Archived Outdoors

Notes from a Plant Nerd: Nothing New Under the Winter Sun

For Adam Bigelow, the first bloom of the trout-lily symbolizes the start of a new year — but in February, not January. Adam Bigelow photo For Adam Bigelow, the first bloom of the trout-lily symbolizes the start of a new year — but in February, not January. Adam Bigelow photo

Every year on the last night of December, in the dead of winter, the cries go out of “Happy New Year!” We toast our old acquaintance, kiss our sweethearts, celebrate the highs and drown the lows of the previous twelve months in a night of revelry.

But is it really a new year? Sure, the calendar changes and suddenly its January. We have to practice writing and saying a new number for our calendar year. But is it really new?

Were you to walk outside and look at the ground on Dec. 31, and then go outside and look at the ground on Jan. 1 there would be little to no change, nothing new. The plants are dormant still, no sap is rising, no buds swelling on the bushes and trees. There are no new birds at the feeder, the sun is still low on the horizon, and it still gets dark at 5:30. Seemingly, nothing has changed. Nothing is new.

Yet, we don our party hats and fancy clothes. We pop the corks of Dom Pérignon or bubbly apple cider and await the countdown. And if you’re from the South or are African American and a part of the Black diaspora, who carry on traditions brought to this country and adapted by enslaved people from North Africa, we eat collard greens (Brassica oleracea) and black-eyed peas (Vigna unguiculata) to symbolize wealth, abundance and good fortune. All to honor and celebrate a new year.

And in our modern culture, which is sadly disconnected from nature and natural cycles and rhythms, we set our new intentions. We make new year’s resolutions and wonder why we usually fail to follow through on these changes and lifestyle adjustments. Well, I’m here to suggest that the reason that our New Year’s resolutions quite often do not come to fruition is because we are making them at the wrong time of year, in the winter when nothing is changing, when nothing is growing or new.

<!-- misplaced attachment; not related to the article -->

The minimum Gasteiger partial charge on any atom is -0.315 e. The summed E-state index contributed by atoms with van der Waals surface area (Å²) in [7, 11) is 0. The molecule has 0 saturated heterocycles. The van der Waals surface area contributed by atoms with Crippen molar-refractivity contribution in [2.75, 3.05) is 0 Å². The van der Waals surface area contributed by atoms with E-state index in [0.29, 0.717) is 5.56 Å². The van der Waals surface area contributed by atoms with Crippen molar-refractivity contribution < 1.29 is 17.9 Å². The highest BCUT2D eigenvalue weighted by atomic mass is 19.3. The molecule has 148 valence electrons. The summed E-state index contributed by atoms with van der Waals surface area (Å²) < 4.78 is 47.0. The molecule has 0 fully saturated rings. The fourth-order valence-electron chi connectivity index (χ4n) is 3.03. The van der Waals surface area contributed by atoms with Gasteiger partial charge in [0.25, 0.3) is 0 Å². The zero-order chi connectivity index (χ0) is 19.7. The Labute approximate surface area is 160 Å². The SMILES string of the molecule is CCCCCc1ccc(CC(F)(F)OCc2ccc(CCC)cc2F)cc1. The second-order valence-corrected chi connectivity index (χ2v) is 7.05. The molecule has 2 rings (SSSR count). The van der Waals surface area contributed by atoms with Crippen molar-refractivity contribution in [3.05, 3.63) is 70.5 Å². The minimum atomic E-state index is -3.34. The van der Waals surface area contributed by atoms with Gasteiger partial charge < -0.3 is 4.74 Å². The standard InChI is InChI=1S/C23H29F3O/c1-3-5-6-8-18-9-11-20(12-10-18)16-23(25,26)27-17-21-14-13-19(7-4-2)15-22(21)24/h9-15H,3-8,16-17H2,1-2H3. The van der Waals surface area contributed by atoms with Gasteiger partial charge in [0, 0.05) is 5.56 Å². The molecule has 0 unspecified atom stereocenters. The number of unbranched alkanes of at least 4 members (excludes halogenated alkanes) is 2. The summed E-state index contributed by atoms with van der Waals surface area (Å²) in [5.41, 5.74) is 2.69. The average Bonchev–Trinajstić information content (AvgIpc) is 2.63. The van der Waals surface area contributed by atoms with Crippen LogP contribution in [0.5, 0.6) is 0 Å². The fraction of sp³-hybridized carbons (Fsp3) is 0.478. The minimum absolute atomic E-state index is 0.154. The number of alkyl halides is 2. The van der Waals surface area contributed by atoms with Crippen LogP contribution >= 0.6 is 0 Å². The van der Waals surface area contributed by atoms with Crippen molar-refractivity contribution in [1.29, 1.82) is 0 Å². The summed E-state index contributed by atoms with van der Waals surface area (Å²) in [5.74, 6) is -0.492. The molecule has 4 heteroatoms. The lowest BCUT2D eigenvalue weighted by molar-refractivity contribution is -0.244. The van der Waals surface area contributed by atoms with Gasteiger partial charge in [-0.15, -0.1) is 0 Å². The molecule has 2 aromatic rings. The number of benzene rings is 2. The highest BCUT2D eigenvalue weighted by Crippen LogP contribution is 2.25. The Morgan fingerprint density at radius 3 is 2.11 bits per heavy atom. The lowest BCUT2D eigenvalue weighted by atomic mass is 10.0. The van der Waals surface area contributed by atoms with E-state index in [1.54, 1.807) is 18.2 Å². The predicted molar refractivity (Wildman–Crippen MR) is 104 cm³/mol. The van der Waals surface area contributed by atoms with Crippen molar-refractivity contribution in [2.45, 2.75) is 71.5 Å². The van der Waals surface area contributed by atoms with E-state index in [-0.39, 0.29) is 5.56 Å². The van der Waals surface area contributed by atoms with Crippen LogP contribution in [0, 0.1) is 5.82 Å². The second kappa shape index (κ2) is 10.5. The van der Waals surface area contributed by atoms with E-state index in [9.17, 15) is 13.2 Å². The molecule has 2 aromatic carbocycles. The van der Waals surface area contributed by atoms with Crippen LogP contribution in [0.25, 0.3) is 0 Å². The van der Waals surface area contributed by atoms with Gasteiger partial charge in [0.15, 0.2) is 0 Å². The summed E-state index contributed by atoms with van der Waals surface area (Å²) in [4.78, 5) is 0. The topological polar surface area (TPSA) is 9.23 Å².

Want to make wholesale changes in your life? Wait until spring. Wait until the year is really new when life bursts forth from the ground and air. Wait until everything is changing and invigorated with vitality. Wait until the wildflowers return from their long winter’s sleep. That’s the time for resolutions and setting new intentions, especially if you want them to succeed. 

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In the springtime, all of life and nature is imbued with newness and change. And so are you, for you are also nature. I have a different definition of the start of springtime than many others, just as my celebrated New Year differs. For me, spring is the new year. And spring comes with the return and first bloom of the trout-lily (Erythronium spp.) This tends to occur on or around Valentine’s Day, in this one special, sheltered spot way up on Moses Creek in Cullowhee.

I admit to being a wildflower stalker. And in early February, depending on the weather, I begin checking that spot for the trout-lily’s emergence. The day before it comes up, the forest floor looks as brown and dormant as it has since the start of winter the year before. And then, one day, seemingly out of nowhere arise the mottled green leaves and beautiful yellow and orange flowers of the trout-lily. And I shout, “Happy New Year!” to my dog and the forest, and my heart swells with hope and joy. Maybe this year, I’ll bring along some champagne. But for now, I’ll continue to hunker down and enjoy the winter. And believe me, there is plenty to enjoy of nature in winter.

(Adam Bigelow lives in Cullowhee and leads weekly wildflower walks and ecotours through Bigelow’s Botanical Excursions. This email address is being protected from spambots. You need JavaScript enabled to view it..)

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